Cal Newport continues writing about the distinction between social media and the social internet:
Perhaps more pernicious than the ability of these “walled industrial sites” to exploit your labor, however, is their ability to control your behavior — nudging you toward certain ways of describing yourself and encountering the world that make you more profitable to the social media barons, but might alienate you from your humanity.
(This is the chief concern voiced by Jaron Lanier, who first warned us about these issues over twenty years ago.)
What’s the solution? Here’s Jacobs:
“We need to revivify the open Web and teach others—especially those who have never known the open Web—to learn to live extramurally: outside the walls. What do I mean by ‘the open Web’? I mean the World Wide Web as created by Tim Berners-Lee and extended by later coders.”
To be more concrete, he’s suggesting that if you want to connect and express yourself online, the best way to do so is to own your own website.
Buy a domain. Setup a web hosting account […]. Install WordPress or hand code a web site for this account. Let people follow you directly by checking your site, or subscribing to an RSS feed or email newsletter.
In other words, acquire your own damn digital land on which you can do whatever you want without anyone else trying to exploit you or influence your behavior.
My new home page is exactly a step in this direction. (It was funny that a day after setting up this new site, I came across this post by Christian Heilmann which seemed to be hitting all the right nails.)
It’s also, however, humbling.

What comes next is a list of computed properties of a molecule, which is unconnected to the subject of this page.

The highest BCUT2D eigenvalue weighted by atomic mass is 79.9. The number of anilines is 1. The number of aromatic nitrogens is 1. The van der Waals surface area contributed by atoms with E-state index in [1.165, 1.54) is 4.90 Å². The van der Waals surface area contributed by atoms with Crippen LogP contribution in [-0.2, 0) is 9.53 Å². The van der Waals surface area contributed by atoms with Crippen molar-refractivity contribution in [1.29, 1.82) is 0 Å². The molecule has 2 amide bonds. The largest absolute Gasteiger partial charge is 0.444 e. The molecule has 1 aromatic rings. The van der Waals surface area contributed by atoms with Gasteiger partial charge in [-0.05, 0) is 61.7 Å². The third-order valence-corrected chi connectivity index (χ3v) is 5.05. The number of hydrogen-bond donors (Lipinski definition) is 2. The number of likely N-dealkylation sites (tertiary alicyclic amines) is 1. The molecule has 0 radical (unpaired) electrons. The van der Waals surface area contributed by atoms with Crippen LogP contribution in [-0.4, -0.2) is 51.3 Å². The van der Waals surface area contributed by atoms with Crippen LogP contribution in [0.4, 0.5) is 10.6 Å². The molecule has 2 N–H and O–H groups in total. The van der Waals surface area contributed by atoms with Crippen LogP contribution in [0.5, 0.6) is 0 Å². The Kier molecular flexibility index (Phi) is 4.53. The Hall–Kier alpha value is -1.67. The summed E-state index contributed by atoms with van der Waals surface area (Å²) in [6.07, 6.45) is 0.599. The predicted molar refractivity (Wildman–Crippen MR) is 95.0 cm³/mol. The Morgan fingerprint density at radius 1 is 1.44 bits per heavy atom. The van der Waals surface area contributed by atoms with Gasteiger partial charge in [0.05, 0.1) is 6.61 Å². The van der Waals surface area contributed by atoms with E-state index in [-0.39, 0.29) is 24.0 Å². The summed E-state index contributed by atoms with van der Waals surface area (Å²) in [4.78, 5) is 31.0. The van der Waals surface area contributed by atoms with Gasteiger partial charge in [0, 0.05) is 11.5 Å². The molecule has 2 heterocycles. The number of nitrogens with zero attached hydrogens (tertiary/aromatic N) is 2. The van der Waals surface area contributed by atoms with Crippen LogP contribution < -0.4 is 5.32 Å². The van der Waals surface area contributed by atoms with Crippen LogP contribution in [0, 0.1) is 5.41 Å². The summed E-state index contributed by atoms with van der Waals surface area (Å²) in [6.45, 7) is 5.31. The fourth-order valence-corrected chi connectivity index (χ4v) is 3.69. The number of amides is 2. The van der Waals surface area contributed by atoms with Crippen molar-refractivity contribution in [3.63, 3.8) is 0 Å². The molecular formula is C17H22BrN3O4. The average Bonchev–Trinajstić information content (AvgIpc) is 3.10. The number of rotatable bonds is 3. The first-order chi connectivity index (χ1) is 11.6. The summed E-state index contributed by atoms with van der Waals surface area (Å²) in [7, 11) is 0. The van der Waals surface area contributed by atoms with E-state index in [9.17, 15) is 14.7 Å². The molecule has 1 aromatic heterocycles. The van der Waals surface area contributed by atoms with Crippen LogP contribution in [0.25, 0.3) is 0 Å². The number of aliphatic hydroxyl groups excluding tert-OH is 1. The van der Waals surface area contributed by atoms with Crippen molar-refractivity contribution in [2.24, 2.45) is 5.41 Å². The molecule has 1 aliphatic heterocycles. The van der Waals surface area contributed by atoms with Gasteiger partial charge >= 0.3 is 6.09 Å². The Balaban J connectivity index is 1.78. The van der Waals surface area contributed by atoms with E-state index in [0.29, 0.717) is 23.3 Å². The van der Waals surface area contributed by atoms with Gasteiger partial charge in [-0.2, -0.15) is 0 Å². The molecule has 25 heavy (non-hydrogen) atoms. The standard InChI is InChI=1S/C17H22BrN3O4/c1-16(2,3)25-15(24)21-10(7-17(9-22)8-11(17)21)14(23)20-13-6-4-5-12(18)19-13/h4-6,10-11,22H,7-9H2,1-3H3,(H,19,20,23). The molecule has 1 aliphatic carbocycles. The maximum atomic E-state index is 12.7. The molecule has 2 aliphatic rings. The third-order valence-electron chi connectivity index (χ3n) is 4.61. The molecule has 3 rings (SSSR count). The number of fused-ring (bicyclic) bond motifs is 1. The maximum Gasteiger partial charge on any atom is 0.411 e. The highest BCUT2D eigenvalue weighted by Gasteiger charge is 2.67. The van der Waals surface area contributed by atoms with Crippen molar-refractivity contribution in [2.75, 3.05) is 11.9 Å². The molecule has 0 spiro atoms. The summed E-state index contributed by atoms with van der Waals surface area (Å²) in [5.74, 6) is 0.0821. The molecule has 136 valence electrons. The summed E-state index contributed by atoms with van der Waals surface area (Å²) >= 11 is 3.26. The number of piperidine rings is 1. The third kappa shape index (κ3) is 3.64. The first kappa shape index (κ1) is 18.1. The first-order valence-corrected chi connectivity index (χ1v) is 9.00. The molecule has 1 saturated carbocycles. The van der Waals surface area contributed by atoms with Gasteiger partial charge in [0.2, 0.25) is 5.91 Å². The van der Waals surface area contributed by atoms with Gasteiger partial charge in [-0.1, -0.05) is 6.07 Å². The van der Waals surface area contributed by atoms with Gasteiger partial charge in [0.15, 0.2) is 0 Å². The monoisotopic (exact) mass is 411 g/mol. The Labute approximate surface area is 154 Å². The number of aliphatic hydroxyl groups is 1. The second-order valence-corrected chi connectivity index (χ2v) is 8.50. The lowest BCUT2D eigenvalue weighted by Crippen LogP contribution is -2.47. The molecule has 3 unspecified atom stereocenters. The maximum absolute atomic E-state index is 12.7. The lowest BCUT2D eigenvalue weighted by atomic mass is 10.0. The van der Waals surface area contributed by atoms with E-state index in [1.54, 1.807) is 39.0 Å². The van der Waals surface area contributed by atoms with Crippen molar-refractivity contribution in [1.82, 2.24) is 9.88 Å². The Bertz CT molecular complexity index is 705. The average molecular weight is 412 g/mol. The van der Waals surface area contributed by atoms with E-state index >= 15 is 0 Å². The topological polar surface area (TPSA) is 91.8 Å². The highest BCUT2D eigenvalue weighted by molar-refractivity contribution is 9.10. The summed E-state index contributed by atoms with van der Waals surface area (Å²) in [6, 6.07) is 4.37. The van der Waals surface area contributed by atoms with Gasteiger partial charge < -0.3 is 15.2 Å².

As I wrote in Deep Work , part of the power of the social media business model is that it introduces a type of attention collectivism , where I’ll promise to pretend to care what you have to say (by clicking “like” or leaving a quick comment), if you do the same for me. This is incredibly seductive, though ultimately hollow.
When you run your own site, reality is harsher. If people don’t truly care about what you have to say, or don’t truly care about you, they’re not going to stick around. You have to earn their attention. Which can be really, really hard.
I am currently struggling with this change myself: I have not shared any post from this new site on any social media, nor do I intend to do so, which means there are not a whole lot of people who even know that this site exists. Lack of feedback feels discouraging.
But I don’t think that this is a bad thing.
For those who want recognition, this reality provides a useful forcing function for helping them through the deliberate work of cultivating thoughts worth sharing.
I often wonder whether these link type posts are useful to anyone else. But the way I look at them is they are same as how I used to share a link on Facebook and add some commentary on it. This actually seems like a better way to do it with quoted context in line.
For those who don’t crave recognition, it induces a digital life that’s more localized to closer friends and family — a state that’s more congruent with our fundamental human instincts.
This is how I have used the site so far, sending a link to a particular post to a friend or family when I had already written about what we were discussing. This was so hard to do on social media, searching your own content is made so hard there. This change has sometimes led to better discourse and follow ups.
But probably I crave some recognition too, so I might consider announcing this new site to people who have cared in the past or my newer friends. I still do not want to start managing (or automating) a newsletter, so I will need to write a HowTo on easily reading this site using RSS.